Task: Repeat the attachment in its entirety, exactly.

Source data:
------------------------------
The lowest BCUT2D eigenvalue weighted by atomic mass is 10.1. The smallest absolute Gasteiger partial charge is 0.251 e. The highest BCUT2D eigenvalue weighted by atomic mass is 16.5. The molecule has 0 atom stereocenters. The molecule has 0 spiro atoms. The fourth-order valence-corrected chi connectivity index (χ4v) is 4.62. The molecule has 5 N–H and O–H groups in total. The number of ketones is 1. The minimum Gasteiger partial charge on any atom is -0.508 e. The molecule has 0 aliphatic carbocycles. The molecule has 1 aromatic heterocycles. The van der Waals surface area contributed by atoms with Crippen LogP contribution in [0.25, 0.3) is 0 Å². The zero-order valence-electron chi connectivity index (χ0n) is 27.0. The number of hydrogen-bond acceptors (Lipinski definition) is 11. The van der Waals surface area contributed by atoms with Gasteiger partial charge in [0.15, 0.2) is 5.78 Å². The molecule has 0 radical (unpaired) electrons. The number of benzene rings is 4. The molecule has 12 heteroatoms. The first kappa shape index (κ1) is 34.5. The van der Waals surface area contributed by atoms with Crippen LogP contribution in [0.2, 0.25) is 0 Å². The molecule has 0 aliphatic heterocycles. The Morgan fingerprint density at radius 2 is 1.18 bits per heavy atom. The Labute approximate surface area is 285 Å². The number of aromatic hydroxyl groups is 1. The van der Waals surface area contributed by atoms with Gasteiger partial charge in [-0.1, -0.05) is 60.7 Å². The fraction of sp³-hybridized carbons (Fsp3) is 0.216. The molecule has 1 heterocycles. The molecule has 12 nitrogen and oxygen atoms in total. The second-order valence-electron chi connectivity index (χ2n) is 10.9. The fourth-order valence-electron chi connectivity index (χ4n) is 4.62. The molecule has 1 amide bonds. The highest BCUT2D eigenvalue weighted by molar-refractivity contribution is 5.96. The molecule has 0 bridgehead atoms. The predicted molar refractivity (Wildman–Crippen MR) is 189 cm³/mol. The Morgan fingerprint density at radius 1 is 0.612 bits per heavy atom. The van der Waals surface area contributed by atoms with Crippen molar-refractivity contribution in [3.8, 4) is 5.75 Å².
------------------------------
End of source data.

The lowest BCUT2D eigenvalue weighted by atomic mass is 10.1. The smallest absolute Gasteiger partial charge is 0.251 e. The highest BCUT2D eigenvalue weighted by atomic mass is 16.5. The molecule has 0 atom stereocenters. The molecule has 0 spiro atoms. The fourth-order valence-corrected chi connectivity index (χ4v) is 4.62. The molecule has 5 N–H and O–H groups in total. The number of ketones is 1. The minimum Gasteiger partial charge on any atom is -0.508 e. The molecule has 0 aliphatic carbocycles. The molecule has 1 aromatic heterocycles. The van der Waals surface area contributed by atoms with Crippen LogP contribution in [0.25, 0.3) is 0 Å². The zero-order valence-electron chi connectivity index (χ0n) is 27.0. The number of hydrogen-bond acceptors (Lipinski definition) is 11. The van der Waals surface area contributed by atoms with Gasteiger partial charge in [0.15, 0.2) is 5.78 Å². The molecule has 0 radical (unpaired) electrons. The number of benzene rings is 4. The molecule has 12 heteroatoms. The first kappa shape index (κ1) is 34.5. The van der Waals surface area contributed by atoms with Crippen LogP contribution in [0.2, 0.25) is 0 Å². The molecule has 0 aliphatic heterocycles. The Morgan fingerprint density at radius 2 is 1.18 bits per heavy atom. The Labute approximate surface area is 285 Å². The number of aromatic hydroxyl groups is 1. The van der Waals surface area contributed by atoms with Gasteiger partial charge in [-0.1, -0.05) is 60.7 Å². The fraction of sp³-hybridized carbons (Fsp3) is 0.216. The molecule has 1 heterocycles. The molecule has 12 nitrogen and oxygen atoms in total. The second-order valence-electron chi connectivity index (χ2n) is 10.9. The fourth-order valence-electron chi connectivity index (χ4n) is 4.62. The molecule has 1 amide bonds. The highest BCUT2D eigenvalue weighted by molar-refractivity contribution is 5.96. The molecule has 0 bridgehead atoms. The predicted molar refractivity (Wildman–Crippen MR) is 189 cm³/mol. The Morgan fingerprint density at radius 1 is 0.612 bits per heavy atom. The van der Waals surface area contributed by atoms with Crippen molar-refractivity contribution in [3.8, 4) is 5.75 Å².